Simon Marius discovered the moons only one day after Galileo. However, he did not publish his book describing this discovery until 1614. Nevertheless, the names that Marius gave the four moons are still being used today. No additional moons were discovered until E. E. Barnard observed Amalthea in 1892.
Discoveries of more and more Jovian moons were quickly made over the course of the 20th century, as a result of the use of telescopic photography. Himalia was discovered in 1904, Elara in 1905, Pasiphae in 1908, Sinope in 1914, Lysithea and Carme in 1938, Anake in 1951, and Leda in 1974.
When NASA’s Voyager space probes finally reached Jupiter in 1979, after a long and difficult journey through interplanetary space, 13 moons were discovered. This bevy of moon-worlds did not include Themisto, which was discovered in 1975. However, Themisto had gone missing, and was not rediscovered until the year 2000. This was due to insufficient initial observational information. The Voyager spacecraft found three more inner moons in 1979: Metis, Adrastea, and Thebe.
No additional moons were found for twenty years, generally during the 1980s and 1990s. However, between October 1999 and February 2003, astronomers discovered and ultimately named another 34 moons using sensitive ground-based detectors. By 2015, a total of 15 additional moons were found. Two more were discovered in 2016 by Dr. Sheppard’s team at the Carnegie Institution for Science, bringing the tally up to 69 Jovian moons.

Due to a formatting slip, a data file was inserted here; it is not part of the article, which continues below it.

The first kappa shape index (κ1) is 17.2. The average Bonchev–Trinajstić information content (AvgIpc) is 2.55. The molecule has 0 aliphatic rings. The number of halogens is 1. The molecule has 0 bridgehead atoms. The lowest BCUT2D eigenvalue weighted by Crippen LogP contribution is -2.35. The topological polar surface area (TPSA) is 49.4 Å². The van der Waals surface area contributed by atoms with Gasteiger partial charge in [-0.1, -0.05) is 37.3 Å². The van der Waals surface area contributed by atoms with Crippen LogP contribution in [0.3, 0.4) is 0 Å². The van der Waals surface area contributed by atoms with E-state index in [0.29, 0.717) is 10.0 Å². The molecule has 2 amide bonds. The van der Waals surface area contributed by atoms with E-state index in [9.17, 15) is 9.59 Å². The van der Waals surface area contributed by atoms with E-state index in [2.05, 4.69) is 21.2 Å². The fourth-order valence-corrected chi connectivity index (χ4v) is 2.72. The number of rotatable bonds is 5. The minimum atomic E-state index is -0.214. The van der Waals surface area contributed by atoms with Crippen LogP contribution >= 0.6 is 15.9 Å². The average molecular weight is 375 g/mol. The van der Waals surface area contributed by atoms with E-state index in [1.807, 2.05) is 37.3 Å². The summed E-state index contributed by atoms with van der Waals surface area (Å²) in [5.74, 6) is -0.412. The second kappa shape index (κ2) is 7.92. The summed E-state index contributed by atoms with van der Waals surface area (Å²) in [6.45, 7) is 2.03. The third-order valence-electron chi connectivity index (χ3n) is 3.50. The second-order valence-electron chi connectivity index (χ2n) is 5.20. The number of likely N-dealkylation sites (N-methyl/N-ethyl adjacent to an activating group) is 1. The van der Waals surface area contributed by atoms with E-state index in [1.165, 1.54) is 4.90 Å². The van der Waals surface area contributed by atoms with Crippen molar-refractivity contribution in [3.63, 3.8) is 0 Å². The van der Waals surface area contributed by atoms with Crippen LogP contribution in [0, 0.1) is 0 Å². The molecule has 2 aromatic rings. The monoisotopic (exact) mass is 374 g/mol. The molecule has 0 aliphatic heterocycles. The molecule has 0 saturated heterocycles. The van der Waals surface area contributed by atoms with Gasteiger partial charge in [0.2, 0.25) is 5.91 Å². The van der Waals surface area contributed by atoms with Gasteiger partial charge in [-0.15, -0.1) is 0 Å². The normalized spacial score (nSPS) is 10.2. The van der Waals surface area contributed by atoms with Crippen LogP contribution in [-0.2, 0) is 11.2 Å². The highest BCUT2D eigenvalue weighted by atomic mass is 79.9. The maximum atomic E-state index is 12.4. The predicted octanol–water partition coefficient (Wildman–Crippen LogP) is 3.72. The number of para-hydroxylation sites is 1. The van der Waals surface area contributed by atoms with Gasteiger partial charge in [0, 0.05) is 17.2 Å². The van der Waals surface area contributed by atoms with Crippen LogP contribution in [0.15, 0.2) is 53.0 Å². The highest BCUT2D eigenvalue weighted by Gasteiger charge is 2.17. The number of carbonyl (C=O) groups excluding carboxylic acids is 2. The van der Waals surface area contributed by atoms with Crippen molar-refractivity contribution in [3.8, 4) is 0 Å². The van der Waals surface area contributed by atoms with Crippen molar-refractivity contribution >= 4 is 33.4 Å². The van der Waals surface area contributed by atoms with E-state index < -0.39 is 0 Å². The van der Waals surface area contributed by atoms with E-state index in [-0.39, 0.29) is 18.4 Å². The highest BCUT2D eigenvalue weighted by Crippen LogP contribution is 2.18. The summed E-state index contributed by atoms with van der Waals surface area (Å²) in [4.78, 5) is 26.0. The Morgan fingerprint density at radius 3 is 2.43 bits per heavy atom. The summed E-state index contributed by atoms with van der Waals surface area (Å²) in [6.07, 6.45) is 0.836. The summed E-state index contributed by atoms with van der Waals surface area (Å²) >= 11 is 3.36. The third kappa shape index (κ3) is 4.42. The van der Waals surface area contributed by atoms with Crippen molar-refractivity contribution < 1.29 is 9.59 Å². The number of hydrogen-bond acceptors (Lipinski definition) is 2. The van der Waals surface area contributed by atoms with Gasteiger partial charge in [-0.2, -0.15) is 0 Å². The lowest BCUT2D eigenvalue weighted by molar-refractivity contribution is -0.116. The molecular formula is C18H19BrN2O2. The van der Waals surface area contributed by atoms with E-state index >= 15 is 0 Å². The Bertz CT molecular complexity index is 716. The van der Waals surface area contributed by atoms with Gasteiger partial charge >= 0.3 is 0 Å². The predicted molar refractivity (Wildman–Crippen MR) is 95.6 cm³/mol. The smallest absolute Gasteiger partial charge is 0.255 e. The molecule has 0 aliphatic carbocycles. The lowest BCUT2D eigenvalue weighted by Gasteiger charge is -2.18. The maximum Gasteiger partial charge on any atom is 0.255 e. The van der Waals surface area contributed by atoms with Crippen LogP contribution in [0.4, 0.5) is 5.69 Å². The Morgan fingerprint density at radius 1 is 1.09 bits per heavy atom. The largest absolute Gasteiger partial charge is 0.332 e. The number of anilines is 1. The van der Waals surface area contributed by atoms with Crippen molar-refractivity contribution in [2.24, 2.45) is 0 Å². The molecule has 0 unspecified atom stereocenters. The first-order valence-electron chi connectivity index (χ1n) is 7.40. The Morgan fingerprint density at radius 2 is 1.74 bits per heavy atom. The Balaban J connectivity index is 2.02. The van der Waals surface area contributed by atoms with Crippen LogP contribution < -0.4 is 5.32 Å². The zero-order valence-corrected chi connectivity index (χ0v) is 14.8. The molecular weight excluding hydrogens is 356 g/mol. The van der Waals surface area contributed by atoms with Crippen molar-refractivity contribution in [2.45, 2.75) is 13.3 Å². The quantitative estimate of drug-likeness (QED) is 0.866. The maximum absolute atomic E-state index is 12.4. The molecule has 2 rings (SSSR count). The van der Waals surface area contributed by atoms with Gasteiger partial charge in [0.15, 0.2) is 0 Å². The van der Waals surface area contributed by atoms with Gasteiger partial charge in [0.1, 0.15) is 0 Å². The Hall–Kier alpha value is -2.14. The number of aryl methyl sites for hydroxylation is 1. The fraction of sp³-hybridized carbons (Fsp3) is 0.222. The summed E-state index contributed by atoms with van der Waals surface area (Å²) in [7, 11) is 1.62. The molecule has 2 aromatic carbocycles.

Within this heavily populated collection of Jovian moons, the four Galilean moons stand out in the crowd. This is because the strange and diverse quartet are of special historical importance as they were the first objects discovered to orbit a body that was neither our own planet nor our Sun. From the end of the 19th century, a multitude of smaller Jovian moons were spotted, and have also received names that reflect either the lovers or daughters of the Roman god Jupiter–or his ancient Greek counterpart Zeus. The four fascinating Galilean moons are both the largest and most massive objects orbiting Jupiter, with the remaining known moons and the rings together accounting for only 0.003% of the entire orbiting mass.
The quartet of Galilean moons are, in order of their distance from Jupiter, going from the innermost moon to the outermost: Io, Europa, Ganymede, and Callisto. The four moons travel along nearly circular orbits around their banded planet, and are not greatly inclined with respect to Jupiter’s equatorial plane. The quartet of moons are all almost spherical as a result of their planetary mass. Irregularly shaped objects do not have sufficient mass for gravity to pull them into a spherical shape. Because the quartet of Galilean moons possess sufficient mass to become spherical, they would be classified as at least dwarf planets if they were in orbit around our Sun, instead of circling a planet.